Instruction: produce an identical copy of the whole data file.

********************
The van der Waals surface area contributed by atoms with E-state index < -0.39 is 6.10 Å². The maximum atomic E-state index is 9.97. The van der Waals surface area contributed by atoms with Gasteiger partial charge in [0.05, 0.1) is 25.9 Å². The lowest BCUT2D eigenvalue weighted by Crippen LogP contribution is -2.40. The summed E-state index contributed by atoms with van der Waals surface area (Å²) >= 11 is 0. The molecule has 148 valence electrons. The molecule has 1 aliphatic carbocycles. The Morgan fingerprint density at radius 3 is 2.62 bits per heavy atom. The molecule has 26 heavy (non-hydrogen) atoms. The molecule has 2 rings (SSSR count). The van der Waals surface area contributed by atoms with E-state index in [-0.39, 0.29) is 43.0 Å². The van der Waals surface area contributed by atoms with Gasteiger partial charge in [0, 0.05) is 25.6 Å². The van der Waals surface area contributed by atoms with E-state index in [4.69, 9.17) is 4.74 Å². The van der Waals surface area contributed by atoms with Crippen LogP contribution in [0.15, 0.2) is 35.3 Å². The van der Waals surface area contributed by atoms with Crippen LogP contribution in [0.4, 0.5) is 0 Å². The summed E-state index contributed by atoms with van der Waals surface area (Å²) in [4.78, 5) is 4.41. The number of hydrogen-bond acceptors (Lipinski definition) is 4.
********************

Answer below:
The van der Waals surface area contributed by atoms with E-state index < -0.39 is 6.10 Å². The maximum atomic E-state index is 9.97. The van der Waals surface area contributed by atoms with Gasteiger partial charge in [0.05, 0.1) is 25.9 Å². The lowest BCUT2D eigenvalue weighted by Crippen LogP contribution is -2.40. The summed E-state index contributed by atoms with van der Waals surface area (Å²) >= 11 is 0. The molecule has 148 valence electrons. The molecule has 1 aliphatic carbocycles. The Morgan fingerprint density at radius 3 is 2.62 bits per heavy atom. The molecule has 26 heavy (non-hydrogen) atoms. The molecule has 2 rings (SSSR count). The van der Waals surface area contributed by atoms with E-state index in [-0.39, 0.29) is 43.0 Å². The van der Waals surface area contributed by atoms with Gasteiger partial charge in [0, 0.05) is 25.6 Å². The van der Waals surface area contributed by atoms with E-state index in [4.69, 9.17) is 4.74 Å². The van der Waals surface area contributed by atoms with Crippen LogP contribution in [0.15, 0.2) is 35.3 Å². The van der Waals surface area contributed by atoms with Crippen LogP contribution in [0.4, 0.5) is 0 Å². The summed E-state index contributed by atoms with van der Waals surface area (Å²) in [4.78, 5) is 4.41. The number of hydrogen-bond acceptors (Lipinski definition) is 4.